bionet.neuroscience.not.aspartame

Peter Hood Peter at brentano.demon.co.uk
Sun Aug 27 20:32:35 EST 1995


In article: <Pine.SUN.3.91.950827173405.2224A-100000 at noel.pd.org>  you wrote:

> Dear Doctor Bleck:
> I have now spoken to Dr. Roberts and he has faxed me an answer to your 
> question about methanol toxicity from aspartame mimicing MS.
> TO:  Thomas P. Bleck, M.D.
> cc:  Andrew K. Groves & Stephen Matheson, and other inquiries
> FROM:  H. J. Roberts, M.D., F.A.C.P., F.C.C.P.
> SUBJECT:  MULTIPLE SCLEROSIS CORRESPONDENCE WITH BETTY MARTINI
> Betty has asked me to reply to your valid comments and those of several 
> other persons with related questions.

<snip>

Yes, yes, yes!  Brilliant, Betty.

> Dr. Bleck:  With regard to your comments about multiple sclerosis not 
> escalating, I wonder where you got your information.  The last time I 
> called the National Multiple Sclerosis Society here in Atlanta they told 
> me they don't record figures and they estimate there are about 500,000
> cases in the U.S.  Keep in mind it depends on who you end up talking to.
> Yesterday when I called Crystal told me she thought maybe it was 400,000.
> I asked if they had any records of an earlier date.  After 30 minutes of 
> her guesses I asked if she could fax me any material.  She sent me a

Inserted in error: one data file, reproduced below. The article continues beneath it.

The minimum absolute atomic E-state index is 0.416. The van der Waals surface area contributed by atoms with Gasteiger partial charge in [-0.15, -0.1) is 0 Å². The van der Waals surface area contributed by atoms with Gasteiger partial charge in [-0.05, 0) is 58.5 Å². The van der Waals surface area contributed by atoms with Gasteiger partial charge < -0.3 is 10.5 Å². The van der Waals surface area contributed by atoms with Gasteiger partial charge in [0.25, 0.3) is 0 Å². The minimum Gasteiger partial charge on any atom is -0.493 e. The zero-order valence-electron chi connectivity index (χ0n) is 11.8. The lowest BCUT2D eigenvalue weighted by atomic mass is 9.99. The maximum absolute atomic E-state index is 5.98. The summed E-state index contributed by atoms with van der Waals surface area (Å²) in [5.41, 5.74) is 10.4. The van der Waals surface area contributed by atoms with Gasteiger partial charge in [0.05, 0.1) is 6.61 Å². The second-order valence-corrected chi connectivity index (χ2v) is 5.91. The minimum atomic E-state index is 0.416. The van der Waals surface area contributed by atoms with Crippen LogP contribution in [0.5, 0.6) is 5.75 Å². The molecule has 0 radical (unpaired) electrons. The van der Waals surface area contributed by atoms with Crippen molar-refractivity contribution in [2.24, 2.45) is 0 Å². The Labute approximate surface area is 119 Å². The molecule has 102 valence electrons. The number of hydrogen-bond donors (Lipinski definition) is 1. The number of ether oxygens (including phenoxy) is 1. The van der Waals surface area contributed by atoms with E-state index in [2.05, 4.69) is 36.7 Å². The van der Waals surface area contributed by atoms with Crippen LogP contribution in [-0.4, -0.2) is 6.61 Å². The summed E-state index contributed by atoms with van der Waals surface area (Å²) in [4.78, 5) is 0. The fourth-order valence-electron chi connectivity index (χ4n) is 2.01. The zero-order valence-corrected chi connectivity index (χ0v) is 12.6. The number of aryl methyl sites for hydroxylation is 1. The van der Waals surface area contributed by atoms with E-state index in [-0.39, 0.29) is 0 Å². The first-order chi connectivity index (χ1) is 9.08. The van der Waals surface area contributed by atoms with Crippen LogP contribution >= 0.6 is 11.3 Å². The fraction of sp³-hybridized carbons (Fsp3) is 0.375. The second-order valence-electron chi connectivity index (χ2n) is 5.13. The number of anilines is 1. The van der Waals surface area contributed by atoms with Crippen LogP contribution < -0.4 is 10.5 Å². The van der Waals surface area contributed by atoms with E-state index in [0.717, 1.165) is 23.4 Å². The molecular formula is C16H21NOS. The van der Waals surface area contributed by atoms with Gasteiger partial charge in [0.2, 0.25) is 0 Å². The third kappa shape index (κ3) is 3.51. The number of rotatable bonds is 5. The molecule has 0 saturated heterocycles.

> report titled REVISED ESTIMATE OF THE PREVALENCE OF MULTIPLE SCLEROSIS IN 
> THE UNITED STATES, Anderson, Ellenberg, Leventhal, Reingold, Rodrigues, 
> Siiberberg, American Neurological Association 1992.

<snip>

And again... ...since you mailed me on PD (thank you) you will have noticed
my interested in toxins.  Pyridines and similar structures (paraquat, cyberquat)
appear to have an affinity with substantia nigra tissue, in a roundabout way.

The point is that we have to start looking at chemicals, all chemicals, period.
Neurotoxins, toxins for non neural cells.  We tinker with our foodstuffs and
with chemicals in consumables (such as paint) and in industrial processes,
but no thought appears to be directed at the effects.

If a raw soup of molecules can refine itself into chemical, and thence into
DNA (some say RNA, because it is felt it can exist independently), and ultimately
into humans, then is it ANY surprise that there are chemicals that humans have 
synthesised kicking around and damaging nerve tissue?  I think not.  I detected
a political story when I did my neurophysiology thesis/experiment on 
Parkinsonism, in respect of weed killers.  I detect in this thread and other related
ones an unwillingness to believe something that is not so incredible.

Since we now know that 'X-rays' are damaging (but were used in health), why
the surprise about aspartame?  Why not everyone get together and test the
hypothesis?  Because of a number of factors 1) vested interests (of course);
2) disbelief; 3) stubbornness.  Only an effective propaganda battle can overcome
these - it seems to me that is what you are doing!

-- 
Peter





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